Turning one thing into something else (and finding uses for the allegedly useless) has been a lifelong and instinctive habit. Now it’s called “recycling,” but “hate to see anything go to waste” still works, too. These beautiful solar lights are created using 2-liter plastic bottles, purified water, bleach (to keep the water clear), and film canisters (to protect the bottles’ caps):
It might be difficult to find film canisters in the digital age, but the canisters which hold diabetics’ test strips are plentiful and quite possibly a better fit. The lights require no maintenance, although Alfredo Moser, the Brazilian inventor, suggests changing the water every five years. I gotcher green technology right here. And it’s virtually free!
The barn of my dreams has at least four per stall (these lights are perfect for use with Drojo SIPs, which are easily cut with a hot knife), and a plethora down the center aisle. I look forward to seeing them in various stages of moonlight, as well. Ingenuity is exciting, and these solar lights — each of which is equivalent to a 50-watt or 60-watt bulb and provides natural light — are ingenious.My dream home-slash-studio may be an adobe Drojo (with a hydroponic garden attached to the kitchen [and a central, enclosed courtyard]), but a smaller version of this classroom made of recycled 2-liter plastic bottles is now my dream potting shed.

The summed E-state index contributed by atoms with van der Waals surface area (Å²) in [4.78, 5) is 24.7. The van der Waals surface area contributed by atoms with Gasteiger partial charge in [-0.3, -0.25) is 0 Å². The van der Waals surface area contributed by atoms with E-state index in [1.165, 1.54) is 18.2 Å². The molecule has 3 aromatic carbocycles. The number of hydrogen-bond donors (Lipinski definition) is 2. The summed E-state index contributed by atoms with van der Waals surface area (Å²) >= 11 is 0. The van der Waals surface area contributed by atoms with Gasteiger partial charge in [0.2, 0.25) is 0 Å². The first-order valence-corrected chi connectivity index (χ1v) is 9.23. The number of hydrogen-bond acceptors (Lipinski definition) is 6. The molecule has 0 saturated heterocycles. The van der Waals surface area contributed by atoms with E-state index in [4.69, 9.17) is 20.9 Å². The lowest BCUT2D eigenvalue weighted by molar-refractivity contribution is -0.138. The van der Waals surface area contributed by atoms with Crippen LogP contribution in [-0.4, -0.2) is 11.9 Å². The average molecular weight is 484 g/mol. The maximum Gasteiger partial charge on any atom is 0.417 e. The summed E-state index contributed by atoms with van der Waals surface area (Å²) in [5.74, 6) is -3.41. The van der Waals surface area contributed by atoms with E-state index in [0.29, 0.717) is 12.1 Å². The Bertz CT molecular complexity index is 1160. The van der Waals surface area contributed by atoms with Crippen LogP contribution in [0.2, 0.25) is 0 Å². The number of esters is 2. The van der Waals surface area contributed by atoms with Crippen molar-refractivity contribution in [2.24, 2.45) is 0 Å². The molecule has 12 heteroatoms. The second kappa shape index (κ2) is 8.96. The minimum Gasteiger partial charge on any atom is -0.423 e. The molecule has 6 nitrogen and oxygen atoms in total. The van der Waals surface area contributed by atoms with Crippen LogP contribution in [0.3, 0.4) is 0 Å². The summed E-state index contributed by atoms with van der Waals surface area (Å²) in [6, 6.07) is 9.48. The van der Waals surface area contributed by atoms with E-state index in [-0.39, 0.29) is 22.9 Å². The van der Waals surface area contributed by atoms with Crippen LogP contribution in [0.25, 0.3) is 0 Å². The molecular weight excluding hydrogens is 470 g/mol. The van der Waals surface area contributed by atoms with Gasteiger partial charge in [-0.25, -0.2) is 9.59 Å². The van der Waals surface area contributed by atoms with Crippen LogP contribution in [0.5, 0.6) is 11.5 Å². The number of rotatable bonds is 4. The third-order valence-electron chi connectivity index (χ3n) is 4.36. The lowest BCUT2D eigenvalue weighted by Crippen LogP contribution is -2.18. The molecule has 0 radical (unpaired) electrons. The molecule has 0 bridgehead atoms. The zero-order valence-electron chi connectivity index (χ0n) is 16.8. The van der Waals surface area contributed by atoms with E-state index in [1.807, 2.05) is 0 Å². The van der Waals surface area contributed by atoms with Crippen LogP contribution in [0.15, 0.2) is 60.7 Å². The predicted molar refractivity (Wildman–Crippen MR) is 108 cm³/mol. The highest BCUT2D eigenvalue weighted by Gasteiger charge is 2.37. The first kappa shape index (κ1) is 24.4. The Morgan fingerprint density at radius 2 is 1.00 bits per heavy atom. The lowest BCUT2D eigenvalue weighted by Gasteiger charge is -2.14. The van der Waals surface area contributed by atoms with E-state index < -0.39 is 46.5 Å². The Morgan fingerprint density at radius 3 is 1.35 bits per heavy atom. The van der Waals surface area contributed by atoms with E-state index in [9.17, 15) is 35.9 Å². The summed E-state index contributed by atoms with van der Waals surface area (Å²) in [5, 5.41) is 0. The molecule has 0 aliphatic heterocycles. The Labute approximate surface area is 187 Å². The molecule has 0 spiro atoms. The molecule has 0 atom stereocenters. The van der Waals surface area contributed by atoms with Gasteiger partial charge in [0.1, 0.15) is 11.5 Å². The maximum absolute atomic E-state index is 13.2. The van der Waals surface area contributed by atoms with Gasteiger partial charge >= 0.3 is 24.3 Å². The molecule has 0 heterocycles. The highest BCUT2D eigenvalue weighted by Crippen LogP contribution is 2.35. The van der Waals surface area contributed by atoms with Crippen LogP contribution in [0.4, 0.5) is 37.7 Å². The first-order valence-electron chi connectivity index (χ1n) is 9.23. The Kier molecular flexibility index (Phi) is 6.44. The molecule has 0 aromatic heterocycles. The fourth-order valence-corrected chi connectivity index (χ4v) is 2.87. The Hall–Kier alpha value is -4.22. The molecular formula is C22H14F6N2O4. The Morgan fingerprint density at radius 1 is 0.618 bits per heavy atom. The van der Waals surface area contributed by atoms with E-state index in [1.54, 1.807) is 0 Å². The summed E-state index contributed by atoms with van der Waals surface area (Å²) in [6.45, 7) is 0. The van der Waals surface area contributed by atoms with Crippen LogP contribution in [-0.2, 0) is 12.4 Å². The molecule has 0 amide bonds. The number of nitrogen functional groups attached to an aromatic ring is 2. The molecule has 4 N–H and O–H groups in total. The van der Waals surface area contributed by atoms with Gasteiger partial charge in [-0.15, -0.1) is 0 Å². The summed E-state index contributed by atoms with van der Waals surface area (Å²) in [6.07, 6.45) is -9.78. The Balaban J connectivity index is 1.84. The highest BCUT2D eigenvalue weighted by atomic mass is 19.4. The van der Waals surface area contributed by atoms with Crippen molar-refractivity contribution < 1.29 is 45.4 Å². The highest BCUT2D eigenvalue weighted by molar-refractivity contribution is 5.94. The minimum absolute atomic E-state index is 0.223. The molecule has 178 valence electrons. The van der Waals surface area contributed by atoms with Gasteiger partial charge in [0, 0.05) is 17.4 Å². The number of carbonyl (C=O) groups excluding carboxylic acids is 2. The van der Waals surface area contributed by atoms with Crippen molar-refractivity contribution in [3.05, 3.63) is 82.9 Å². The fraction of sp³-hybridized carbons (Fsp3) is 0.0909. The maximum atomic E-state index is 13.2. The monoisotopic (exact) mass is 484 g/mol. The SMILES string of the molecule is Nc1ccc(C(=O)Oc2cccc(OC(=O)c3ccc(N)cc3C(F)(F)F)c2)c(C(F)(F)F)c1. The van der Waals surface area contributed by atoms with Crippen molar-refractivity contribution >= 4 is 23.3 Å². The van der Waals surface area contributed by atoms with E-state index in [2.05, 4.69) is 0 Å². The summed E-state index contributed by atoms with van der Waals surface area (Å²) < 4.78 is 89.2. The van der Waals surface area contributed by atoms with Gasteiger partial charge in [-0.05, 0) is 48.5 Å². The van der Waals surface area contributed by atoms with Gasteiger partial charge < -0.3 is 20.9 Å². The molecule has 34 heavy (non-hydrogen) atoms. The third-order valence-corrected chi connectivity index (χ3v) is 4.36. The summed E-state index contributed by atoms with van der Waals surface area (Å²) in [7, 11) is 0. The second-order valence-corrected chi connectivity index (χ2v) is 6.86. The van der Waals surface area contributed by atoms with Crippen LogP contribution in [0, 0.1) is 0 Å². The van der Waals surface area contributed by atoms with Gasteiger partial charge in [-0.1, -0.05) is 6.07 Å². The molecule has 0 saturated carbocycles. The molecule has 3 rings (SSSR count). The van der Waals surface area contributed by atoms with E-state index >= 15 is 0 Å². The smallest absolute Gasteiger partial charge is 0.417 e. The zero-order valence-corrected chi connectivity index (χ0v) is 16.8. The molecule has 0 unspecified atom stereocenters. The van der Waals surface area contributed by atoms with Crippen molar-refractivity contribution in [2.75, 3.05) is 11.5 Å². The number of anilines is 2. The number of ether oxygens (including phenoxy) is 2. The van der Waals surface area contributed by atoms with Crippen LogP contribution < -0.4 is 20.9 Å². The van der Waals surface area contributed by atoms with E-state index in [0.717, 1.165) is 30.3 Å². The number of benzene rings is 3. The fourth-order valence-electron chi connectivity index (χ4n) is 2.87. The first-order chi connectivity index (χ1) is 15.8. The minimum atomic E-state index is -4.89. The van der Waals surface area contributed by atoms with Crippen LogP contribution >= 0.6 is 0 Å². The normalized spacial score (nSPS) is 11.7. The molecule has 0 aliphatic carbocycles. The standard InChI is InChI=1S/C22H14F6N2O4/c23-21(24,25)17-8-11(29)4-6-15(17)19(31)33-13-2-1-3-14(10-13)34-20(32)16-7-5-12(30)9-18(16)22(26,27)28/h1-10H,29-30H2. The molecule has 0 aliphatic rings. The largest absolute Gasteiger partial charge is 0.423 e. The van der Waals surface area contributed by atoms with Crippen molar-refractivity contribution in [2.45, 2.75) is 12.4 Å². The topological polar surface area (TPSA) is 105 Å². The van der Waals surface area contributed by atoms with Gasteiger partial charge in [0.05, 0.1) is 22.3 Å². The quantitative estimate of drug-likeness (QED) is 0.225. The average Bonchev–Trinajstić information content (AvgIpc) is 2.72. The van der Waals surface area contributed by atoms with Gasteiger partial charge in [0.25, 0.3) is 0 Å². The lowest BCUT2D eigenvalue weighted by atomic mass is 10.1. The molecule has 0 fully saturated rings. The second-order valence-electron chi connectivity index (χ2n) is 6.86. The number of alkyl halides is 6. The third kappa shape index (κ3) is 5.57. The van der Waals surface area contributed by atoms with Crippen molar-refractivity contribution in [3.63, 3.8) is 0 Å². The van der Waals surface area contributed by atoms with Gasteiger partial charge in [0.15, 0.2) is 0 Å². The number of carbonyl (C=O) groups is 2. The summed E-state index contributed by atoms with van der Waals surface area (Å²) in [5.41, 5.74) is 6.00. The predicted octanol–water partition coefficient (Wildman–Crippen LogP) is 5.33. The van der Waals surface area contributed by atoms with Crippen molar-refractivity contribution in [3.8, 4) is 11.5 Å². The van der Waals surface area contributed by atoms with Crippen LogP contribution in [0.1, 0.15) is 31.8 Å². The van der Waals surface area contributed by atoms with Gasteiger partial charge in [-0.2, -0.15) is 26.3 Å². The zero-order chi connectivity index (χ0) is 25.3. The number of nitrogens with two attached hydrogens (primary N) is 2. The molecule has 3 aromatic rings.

Building a stand-alone classroom requires approximately 8000 2-liter plastic bottles (2000 would make a great workroom, and 4000 2-liter plastic bottles would be positively decadent). Looks easy enough. A fun DIY project for a beautiful Spring weekend (after a winter spent collecting 2-liter plastic bottles)…